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The internet is a thriving business platform these days. Alphabet (NASDAQ:GOOG) (NASDAQ:GOOGL) dominates the online search and advertising spaces through its Google division. Twitter (NYSE:TWTR) is the leading name in microblogging. Would any of these tickers be a fit for your own investment portfolio?

Let's find out.

By the numbers

Google is the far larger business, by any reasonable measure. With this scale advantage comes a financial stability that Twitter can't come close to.

Before going any further, let me point out that the Google division contributes 99.1% of Alphabet's revenue. As such, I'll simply use Alphabet's results as a reliable proxy for Google's business results.

On that note, Alphabet's revenue over the last four quarters added up to $81.8 million while Twitter stopped at $2.5 billion. You can access financial data for the last four years of Twitter's operations, and its trailing sales have grown more than fivefold in three years. Meanwhile, Alphabet's revenue increased by 65%.

Alphabet investors can look back at $18.9 billion of trailing net income and an even $20 billion of free cash flows. Twitter produced $293 million of free cash over the same period, but recorded an adjusted net loss of $409 million.

Today, Alphabet sports the world's second-largest market cap at $547 billion along with healthy profits and respectable growth across the board. Twitter is far smaller but its medium-term growth is nothing short of astonishing. In short, Twitter is the hungry upstart in this scenario despite its ten years of operating history. Google is nearly twice as old and grew up very quickly, making it a true giant of modern business.

Twitter's stumbles

So far, Twitter certainly looks exciting. Google is too large to keep up with the microblogger's rampant growth, and that's all that matters.


Well, no. As it turns out, Twitter's growth has hit the brakes in a downright frightening manner while Google simply keeps on trucking. Over the last six months, Alphabet's revenue growth nearly matched Twitter's. And in the last quarter, the search giant pulled into the passing lane.

Twitter's shares took it on the chin. At the start of 2016, the stock traded at more than 400 times trailing free cash flows. Now that ratio has dropped all the way to 43. At the same time, Alphabet's price to free cash flows ratio has hovered between 25 and 30, currently sitting at 27.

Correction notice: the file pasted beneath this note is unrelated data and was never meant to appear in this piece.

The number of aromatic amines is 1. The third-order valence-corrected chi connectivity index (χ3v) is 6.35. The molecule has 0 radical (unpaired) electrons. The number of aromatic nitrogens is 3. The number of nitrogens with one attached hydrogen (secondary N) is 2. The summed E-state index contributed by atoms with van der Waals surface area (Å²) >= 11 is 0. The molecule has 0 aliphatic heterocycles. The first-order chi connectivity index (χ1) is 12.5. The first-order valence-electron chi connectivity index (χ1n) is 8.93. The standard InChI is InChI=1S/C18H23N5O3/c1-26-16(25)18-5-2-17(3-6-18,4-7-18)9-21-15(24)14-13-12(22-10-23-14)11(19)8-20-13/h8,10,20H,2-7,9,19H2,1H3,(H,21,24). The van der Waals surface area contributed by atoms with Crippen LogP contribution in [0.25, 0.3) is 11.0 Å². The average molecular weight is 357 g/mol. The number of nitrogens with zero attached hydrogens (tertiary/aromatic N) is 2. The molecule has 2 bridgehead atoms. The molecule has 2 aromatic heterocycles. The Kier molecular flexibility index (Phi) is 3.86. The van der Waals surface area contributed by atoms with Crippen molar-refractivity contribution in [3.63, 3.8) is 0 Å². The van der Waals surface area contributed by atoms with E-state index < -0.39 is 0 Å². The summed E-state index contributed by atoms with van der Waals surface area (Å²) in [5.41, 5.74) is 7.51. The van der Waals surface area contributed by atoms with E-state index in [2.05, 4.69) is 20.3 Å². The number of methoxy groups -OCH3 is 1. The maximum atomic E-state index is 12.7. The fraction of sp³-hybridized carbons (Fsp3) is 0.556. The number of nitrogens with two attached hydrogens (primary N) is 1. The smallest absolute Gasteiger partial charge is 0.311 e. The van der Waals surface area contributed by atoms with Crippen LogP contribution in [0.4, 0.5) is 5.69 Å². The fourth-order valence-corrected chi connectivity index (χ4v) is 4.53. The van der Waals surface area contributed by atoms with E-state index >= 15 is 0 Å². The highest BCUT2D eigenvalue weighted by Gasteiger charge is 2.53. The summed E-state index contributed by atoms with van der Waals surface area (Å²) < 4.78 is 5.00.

The future

Google is now operating under the Alphabet umbrella in order to make it easier reaching into brand new markets -- often not related to online traffic at all. The company is exploring avenues such as self-driving vehicles, Google Fiber's broadband services, and medical research. Come back in a few short years, and Google probably won't contribute 99% of the larger company's sales anymore. Alphabet is itching to become a sector-spanning conglomerate built around the simple concept of "innovation."

Twitter would love to peer into the next era of online communications, but the company must first figure out how to survive the current one.

The company recently ousted CEO Dick Costolo last summer, eventually replacing him with ex-CEO and co-founder Jack Dorsey. Even with this throwback to better days, Twitter still looks rudderless. Share prices have been sliced in half since Dorsey came back, Twitter is officially looking for a buyer, but no one is biting.

The bottom line

So in the red corner, we have an online giant mapping out a future as a mostly offline conglomerate as share prices explore fresh all-time highs.

In the blue corner, there's a skyrocketing start-up running out of rocket fuel and good ideas.

I'm an Alphabet investor with no interest in owning Twitter shares. I think we just explored many of the reasons why.

Winner: Alphabet and Google, by knockout in the third round.

This article represents the opinion of the writer, who may disagree with the “official” recommendation position of a Motley Fool premium advisory service. We’re motley! Questioning an investing thesis -- even one of our own -- helps us all think critically about investing and make decisions that help us become smarter, happier, and richer.